What is also familiar is the formation of Nalla and Dheeran’s friendship, through an online world where many of us found camaraderie during the lockdowns. Several of my recent friendships were formed first on Twitter threads or DMs. They’ve grown into therapeutic alliances based on shared politics or love for cinema or the myriad other ways we sought common ground while cut off from our previous lives. The ending of Loners pays a gentle tribute to the scant goodness found in this unfortunately named “new normal”.

If Loners was a story of two people trying to bridge distances made vaster by the pandemic, Nizhal Tharum Idham showed the internal dislocation that happened within us during the lockdowns. Shobi (Aishwarya Lekshmi) is a working woman whose long-estranged father dies of a heart attack during the second lockdown. The long periods of isolation for those living alone seemed to scramble our abilities for interpersonal relationships. Some of us, already reticent, withdrew further into ourselves even as we yearned for meaningful connection.

We see that conflict in Shobi. She’s a no-nonsense young woman who knows how to sharply rebuff people’s attempts to infantilise her. She knows the value of solitude and is also desperately lonely. Nizhal Tharum Idham doesn’t discredit the former. As viewers, we are onlookers to her deeply relatable one-step-forward-two-steps backward way of trying to forge profound relationships. The demons accompanying her at times as ghostly figures on the screen, sometimes unnecessarily theatrical, are recognisably our own. People, she just became friends with, take her to a secret bar; a resolute attempt to hold on to old normalcy. The conversation at the table is unremarkable, just banter among friends. Yet, at one point, Shobi is so overwhelmed she beats a hasty retreat, fairly fleeing until she’s home and can slam the doors shut. The scene, in my view, rawly captured the struggle it was to re-acclimate to others after emerging from prolonged periods of isolating alone.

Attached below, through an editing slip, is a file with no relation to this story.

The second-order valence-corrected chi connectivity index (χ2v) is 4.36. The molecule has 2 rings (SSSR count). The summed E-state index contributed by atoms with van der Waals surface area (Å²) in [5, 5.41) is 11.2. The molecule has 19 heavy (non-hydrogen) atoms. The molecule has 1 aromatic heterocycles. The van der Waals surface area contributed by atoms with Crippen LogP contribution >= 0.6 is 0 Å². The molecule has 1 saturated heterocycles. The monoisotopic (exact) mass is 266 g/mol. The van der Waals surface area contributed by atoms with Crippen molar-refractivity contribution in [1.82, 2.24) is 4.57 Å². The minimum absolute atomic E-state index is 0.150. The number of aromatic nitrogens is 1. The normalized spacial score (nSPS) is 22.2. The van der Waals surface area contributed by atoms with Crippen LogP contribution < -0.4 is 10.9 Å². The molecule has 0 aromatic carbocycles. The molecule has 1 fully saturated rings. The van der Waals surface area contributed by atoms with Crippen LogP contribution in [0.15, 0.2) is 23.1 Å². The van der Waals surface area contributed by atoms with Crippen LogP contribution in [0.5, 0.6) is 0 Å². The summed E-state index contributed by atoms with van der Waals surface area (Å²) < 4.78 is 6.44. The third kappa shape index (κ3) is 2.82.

Past traumas, fundamentally flawed family ties, the parts of our personalities we struggle against entrenched their effects during the lockdowns. In Nizhal Tharum Idham we witness them rupturing, bleeding into fragile attempts to establish normalcy, to establish a connection. Shobi, who goes to Pondicherry where she grew up, for her father’s funeral is at once alone in her childhood home, haunted by old memories even as lockdown restrictions throw a pallor of alienness over everything familiar. The pandemic leaves its stamp on the type of funeral possible, the streets, the government offices she must run around. The whirlwind of chaotic emotions within her is sharply off-set by the deserted roads and empty childhood home.

The hope in the anthology title Putham Pudhu Kaalai Vidiyaadhaa, tinged with despair, are feelings we share, even if the series itself when all the shorts are taken into account can be generously described as uneven. As the third wave spreads across the globe, despair, rather than hope seems reasonable. So, it’s some small comfort that there are filmmakers who are able to hold a mirror up to the wounds lockdown and isolation has left, yet try to offer hope as a salve.